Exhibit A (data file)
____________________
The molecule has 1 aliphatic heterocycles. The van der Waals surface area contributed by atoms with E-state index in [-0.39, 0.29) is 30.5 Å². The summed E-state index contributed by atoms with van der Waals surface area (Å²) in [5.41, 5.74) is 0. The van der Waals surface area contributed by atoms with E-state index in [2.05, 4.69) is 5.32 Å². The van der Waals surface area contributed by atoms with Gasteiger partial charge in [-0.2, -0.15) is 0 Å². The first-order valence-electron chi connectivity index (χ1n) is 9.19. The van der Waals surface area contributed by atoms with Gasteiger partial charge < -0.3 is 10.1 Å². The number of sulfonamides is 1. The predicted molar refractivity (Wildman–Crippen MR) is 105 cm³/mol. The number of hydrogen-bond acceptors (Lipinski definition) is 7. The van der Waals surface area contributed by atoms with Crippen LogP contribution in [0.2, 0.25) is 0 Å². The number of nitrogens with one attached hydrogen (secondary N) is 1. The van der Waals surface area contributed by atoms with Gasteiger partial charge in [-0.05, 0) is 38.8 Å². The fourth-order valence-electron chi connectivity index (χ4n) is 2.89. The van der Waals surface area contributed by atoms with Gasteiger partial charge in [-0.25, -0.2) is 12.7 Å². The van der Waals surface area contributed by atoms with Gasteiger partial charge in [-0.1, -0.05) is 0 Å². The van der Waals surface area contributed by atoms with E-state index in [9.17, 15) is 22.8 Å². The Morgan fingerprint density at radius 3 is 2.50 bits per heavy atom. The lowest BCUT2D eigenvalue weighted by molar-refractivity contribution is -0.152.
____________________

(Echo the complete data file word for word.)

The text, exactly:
The molecule has 1 aliphatic heterocycles. The van der Waals surface area contributed by atoms with E-state index in [-0.39, 0.29) is 30.5 Å². The summed E-state index contributed by atoms with van der Waals surface area (Å²) in [5.41, 5.74) is 0. The van der Waals surface area contributed by atoms with E-state index in [2.05, 4.69) is 5.32 Å². The van der Waals surface area contributed by atoms with Gasteiger partial charge in [-0.2, -0.15) is 0 Å². The first-order valence-electron chi connectivity index (χ1n) is 9.19. The van der Waals surface area contributed by atoms with Gasteiger partial charge < -0.3 is 10.1 Å². The number of sulfonamides is 1. The predicted molar refractivity (Wildman–Crippen MR) is 105 cm³/mol. The number of hydrogen-bond acceptors (Lipinski definition) is 7. The van der Waals surface area contributed by atoms with Crippen LogP contribution in [0.2, 0.25) is 0 Å². The number of nitrogens with one attached hydrogen (secondary N) is 1. The van der Waals surface area contributed by atoms with Gasteiger partial charge in [-0.05, 0) is 38.8 Å². The fourth-order valence-electron chi connectivity index (χ4n) is 2.89. The van der Waals surface area contributed by atoms with Gasteiger partial charge in [-0.25, -0.2) is 12.7 Å². The van der Waals surface area contributed by atoms with Gasteiger partial charge in [-0.1, -0.05) is 0 Å². The van der Waals surface area contributed by atoms with E-state index in [9.17, 15) is 22.8 Å². The Morgan fingerprint density at radius 3 is 2.50 bits per heavy atom. The lowest BCUT2D eigenvalue weighted by molar-refractivity contribution is -0.152.